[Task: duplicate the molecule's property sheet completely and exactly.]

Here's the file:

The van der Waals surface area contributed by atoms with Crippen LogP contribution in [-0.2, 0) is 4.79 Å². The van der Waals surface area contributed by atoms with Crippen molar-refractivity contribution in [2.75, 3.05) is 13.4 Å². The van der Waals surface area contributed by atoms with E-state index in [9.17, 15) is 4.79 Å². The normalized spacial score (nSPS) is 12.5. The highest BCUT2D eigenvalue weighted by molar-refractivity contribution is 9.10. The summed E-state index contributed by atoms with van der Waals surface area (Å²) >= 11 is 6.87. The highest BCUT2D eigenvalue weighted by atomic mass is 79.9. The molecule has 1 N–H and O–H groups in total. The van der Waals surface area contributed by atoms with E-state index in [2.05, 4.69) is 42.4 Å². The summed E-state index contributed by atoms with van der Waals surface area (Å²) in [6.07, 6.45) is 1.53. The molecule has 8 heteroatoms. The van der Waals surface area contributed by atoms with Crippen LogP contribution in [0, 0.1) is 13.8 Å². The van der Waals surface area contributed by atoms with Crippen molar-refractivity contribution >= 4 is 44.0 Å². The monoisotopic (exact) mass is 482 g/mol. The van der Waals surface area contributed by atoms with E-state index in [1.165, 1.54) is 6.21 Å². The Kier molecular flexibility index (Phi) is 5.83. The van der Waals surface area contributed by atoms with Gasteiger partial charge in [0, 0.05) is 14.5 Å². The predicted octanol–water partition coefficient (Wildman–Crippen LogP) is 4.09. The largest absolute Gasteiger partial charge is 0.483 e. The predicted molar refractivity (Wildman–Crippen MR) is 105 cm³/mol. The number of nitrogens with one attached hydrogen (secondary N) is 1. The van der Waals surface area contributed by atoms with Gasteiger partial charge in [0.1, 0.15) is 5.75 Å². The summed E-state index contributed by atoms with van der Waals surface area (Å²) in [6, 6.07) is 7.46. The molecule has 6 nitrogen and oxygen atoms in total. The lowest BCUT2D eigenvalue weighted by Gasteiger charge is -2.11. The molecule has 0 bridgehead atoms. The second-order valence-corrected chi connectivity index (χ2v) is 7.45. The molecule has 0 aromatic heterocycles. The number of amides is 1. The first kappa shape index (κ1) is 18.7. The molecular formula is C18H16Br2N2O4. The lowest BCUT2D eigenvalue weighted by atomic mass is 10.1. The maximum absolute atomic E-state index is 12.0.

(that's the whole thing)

The van der Waals surface area contributed by atoms with Crippen LogP contribution in [-0.2, 0) is 4.79 Å². The van der Waals surface area contributed by atoms with Crippen molar-refractivity contribution in [2.75, 3.05) is 13.4 Å². The van der Waals surface area contributed by atoms with E-state index in [9.17, 15) is 4.79 Å². The normalized spacial score (nSPS) is 12.5. The highest BCUT2D eigenvalue weighted by molar-refractivity contribution is 9.10. The summed E-state index contributed by atoms with van der Waals surface area (Å²) >= 11 is 6.87. The highest BCUT2D eigenvalue weighted by atomic mass is 79.9. The molecule has 1 N–H and O–H groups in total. The van der Waals surface area contributed by atoms with E-state index in [2.05, 4.69) is 42.4 Å². The summed E-state index contributed by atoms with van der Waals surface area (Å²) in [6.07, 6.45) is 1.53. The molecule has 8 heteroatoms. The van der Waals surface area contributed by atoms with Crippen LogP contribution in [0, 0.1) is 13.8 Å². The van der Waals surface area contributed by atoms with Crippen molar-refractivity contribution >= 4 is 44.0 Å². The monoisotopic (exact) mass is 482 g/mol. The van der Waals surface area contributed by atoms with E-state index in [1.165, 1.54) is 6.21 Å². The Kier molecular flexibility index (Phi) is 5.83. The van der Waals surface area contributed by atoms with Gasteiger partial charge in [0, 0.05) is 14.5 Å². The predicted octanol–water partition coefficient (Wildman–Crippen LogP) is 4.09. The largest absolute Gasteiger partial charge is 0.483 e. The predicted molar refractivity (Wildman–Crippen MR) is 105 cm³/mol. The number of nitrogens with one attached hydrogen (secondary N) is 1. The van der Waals surface area contributed by atoms with Gasteiger partial charge in [0.1, 0.15) is 5.75 Å². The summed E-state index contributed by atoms with van der Waals surface area (Å²) in [6, 6.07) is 7.46. The molecule has 6 nitrogen and oxygen atoms in total. The lowest BCUT2D eigenvalue weighted by Gasteiger charge is -2.11. The molecule has 0 bridgehead atoms. The second-order valence-corrected chi connectivity index (χ2v) is 7.45. The molecule has 0 aromatic heterocycles. The number of amides is 1. The first kappa shape index (κ1) is 18.7. The molecular formula is C18H16Br2N2O4. The lowest BCUT2D eigenvalue weighted by atomic mass is 10.1. The maximum absolute atomic E-state index is 12.0.